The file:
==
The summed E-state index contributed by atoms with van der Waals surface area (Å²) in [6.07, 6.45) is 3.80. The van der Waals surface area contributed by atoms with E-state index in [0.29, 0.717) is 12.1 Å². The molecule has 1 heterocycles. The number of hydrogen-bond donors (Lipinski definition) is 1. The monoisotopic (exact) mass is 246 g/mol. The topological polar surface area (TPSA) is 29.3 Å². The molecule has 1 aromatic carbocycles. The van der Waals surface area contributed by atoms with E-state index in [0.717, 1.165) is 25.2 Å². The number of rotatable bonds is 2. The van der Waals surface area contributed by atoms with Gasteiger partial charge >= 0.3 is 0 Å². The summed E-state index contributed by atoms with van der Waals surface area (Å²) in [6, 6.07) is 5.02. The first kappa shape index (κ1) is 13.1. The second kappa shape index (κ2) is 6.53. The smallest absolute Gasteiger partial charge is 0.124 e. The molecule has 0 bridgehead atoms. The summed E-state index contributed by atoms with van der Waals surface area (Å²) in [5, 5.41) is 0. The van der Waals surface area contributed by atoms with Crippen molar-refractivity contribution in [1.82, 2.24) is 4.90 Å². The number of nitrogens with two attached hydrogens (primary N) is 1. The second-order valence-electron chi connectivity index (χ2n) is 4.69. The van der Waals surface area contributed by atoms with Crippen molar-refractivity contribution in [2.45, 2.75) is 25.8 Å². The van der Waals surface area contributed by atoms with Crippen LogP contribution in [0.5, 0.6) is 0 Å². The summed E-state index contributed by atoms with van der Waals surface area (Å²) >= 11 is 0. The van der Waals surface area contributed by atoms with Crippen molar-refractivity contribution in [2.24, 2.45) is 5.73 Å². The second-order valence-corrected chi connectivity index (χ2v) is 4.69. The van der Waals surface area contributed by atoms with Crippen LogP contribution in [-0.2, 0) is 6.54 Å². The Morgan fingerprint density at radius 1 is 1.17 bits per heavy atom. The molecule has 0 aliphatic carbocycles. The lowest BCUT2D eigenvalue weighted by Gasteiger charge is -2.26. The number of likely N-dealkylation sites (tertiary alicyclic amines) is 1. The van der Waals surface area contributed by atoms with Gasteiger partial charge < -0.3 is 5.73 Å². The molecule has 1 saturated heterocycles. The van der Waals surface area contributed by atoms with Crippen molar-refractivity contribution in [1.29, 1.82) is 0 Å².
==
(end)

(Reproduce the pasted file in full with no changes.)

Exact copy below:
The summed E-state index contributed by atoms with van der Waals surface area (Å²) in [6.07, 6.45) is 3.80. The van der Waals surface area contributed by atoms with E-state index in [0.29, 0.717) is 12.1 Å². The molecule has 1 heterocycles. The number of hydrogen-bond donors (Lipinski definition) is 1. The monoisotopic (exact) mass is 246 g/mol. The topological polar surface area (TPSA) is 29.3 Å². The molecule has 1 aromatic carbocycles. The van der Waals surface area contributed by atoms with E-state index in [0.717, 1.165) is 25.2 Å². The number of rotatable bonds is 2. The van der Waals surface area contributed by atoms with Gasteiger partial charge >= 0.3 is 0 Å². The summed E-state index contributed by atoms with van der Waals surface area (Å²) in [6, 6.07) is 5.02. The first kappa shape index (κ1) is 13.1. The second kappa shape index (κ2) is 6.53. The smallest absolute Gasteiger partial charge is 0.124 e. The molecule has 0 bridgehead atoms. The summed E-state index contributed by atoms with van der Waals surface area (Å²) in [5, 5.41) is 0. The van der Waals surface area contributed by atoms with Crippen molar-refractivity contribution in [1.82, 2.24) is 4.90 Å². The number of nitrogens with two attached hydrogens (primary N) is 1. The second-order valence-electron chi connectivity index (χ2n) is 4.69. The van der Waals surface area contributed by atoms with Crippen molar-refractivity contribution in [2.45, 2.75) is 25.8 Å². The van der Waals surface area contributed by atoms with Crippen LogP contribution in [0.5, 0.6) is 0 Å². The summed E-state index contributed by atoms with van der Waals surface area (Å²) >= 11 is 0. The van der Waals surface area contributed by atoms with Crippen molar-refractivity contribution in [2.24, 2.45) is 5.73 Å². The second-order valence-corrected chi connectivity index (χ2v) is 4.69. The van der Waals surface area contributed by atoms with Crippen LogP contribution in [-0.2, 0) is 6.54 Å². The Morgan fingerprint density at radius 1 is 1.17 bits per heavy atom. The molecule has 0 aliphatic carbocycles. The lowest BCUT2D eigenvalue weighted by Gasteiger charge is -2.26. The number of likely N-dealkylation sites (tertiary alicyclic amines) is 1. The van der Waals surface area contributed by atoms with Gasteiger partial charge < -0.3 is 5.73 Å². The molecule has 1 saturated heterocycles. The van der Waals surface area contributed by atoms with Crippen molar-refractivity contribution in [1.29, 1.82) is 0 Å².